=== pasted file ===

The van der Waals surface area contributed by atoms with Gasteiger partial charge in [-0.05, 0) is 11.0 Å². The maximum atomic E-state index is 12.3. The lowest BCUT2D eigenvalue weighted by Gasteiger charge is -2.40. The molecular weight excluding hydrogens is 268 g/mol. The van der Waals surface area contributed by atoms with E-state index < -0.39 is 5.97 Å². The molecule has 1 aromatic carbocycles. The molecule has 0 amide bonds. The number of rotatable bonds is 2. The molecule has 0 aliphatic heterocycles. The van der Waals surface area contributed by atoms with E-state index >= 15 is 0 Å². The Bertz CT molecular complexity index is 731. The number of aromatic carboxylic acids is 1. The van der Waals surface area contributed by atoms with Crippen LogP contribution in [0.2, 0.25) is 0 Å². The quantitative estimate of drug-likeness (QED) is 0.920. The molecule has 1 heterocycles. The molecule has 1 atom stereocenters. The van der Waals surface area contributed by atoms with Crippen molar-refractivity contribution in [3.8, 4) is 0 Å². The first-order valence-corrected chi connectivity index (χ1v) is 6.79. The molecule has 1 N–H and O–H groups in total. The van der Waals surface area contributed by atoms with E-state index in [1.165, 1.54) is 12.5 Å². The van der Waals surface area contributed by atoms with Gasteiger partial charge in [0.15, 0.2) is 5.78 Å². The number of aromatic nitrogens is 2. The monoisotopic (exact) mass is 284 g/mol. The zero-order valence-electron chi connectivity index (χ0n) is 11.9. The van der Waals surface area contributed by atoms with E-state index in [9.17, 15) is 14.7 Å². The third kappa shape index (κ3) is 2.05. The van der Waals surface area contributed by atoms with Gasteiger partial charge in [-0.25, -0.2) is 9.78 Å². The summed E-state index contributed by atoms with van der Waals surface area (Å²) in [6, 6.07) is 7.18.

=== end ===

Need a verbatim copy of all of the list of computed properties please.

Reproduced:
The van der Waals surface area contributed by atoms with Gasteiger partial charge in [-0.05, 0) is 11.0 Å². The maximum atomic E-state index is 12.3. The lowest BCUT2D eigenvalue weighted by Gasteiger charge is -2.40. The molecular weight excluding hydrogens is 268 g/mol. The van der Waals surface area contributed by atoms with E-state index < -0.39 is 5.97 Å². The molecule has 1 aromatic carbocycles. The molecule has 0 amide bonds. The number of rotatable bonds is 2. The molecule has 0 aliphatic heterocycles. The van der Waals surface area contributed by atoms with E-state index >= 15 is 0 Å². The Bertz CT molecular complexity index is 731. The number of aromatic carboxylic acids is 1. The van der Waals surface area contributed by atoms with Crippen LogP contribution in [0.2, 0.25) is 0 Å². The quantitative estimate of drug-likeness (QED) is 0.920. The molecule has 1 heterocycles. The molecule has 1 atom stereocenters. The van der Waals surface area contributed by atoms with Crippen molar-refractivity contribution in [3.8, 4) is 0 Å². The first-order valence-corrected chi connectivity index (χ1v) is 6.79. The molecule has 1 N–H and O–H groups in total. The van der Waals surface area contributed by atoms with E-state index in [1.165, 1.54) is 12.5 Å². The van der Waals surface area contributed by atoms with Gasteiger partial charge in [0.15, 0.2) is 5.78 Å². The number of aromatic nitrogens is 2. The monoisotopic (exact) mass is 284 g/mol. The zero-order valence-electron chi connectivity index (χ0n) is 11.9. The van der Waals surface area contributed by atoms with E-state index in [9.17, 15) is 14.7 Å². The third kappa shape index (κ3) is 2.05. The van der Waals surface area contributed by atoms with Gasteiger partial charge in [-0.25, -0.2) is 9.78 Å². The summed E-state index contributed by atoms with van der Waals surface area (Å²) in [6, 6.07) is 7.18.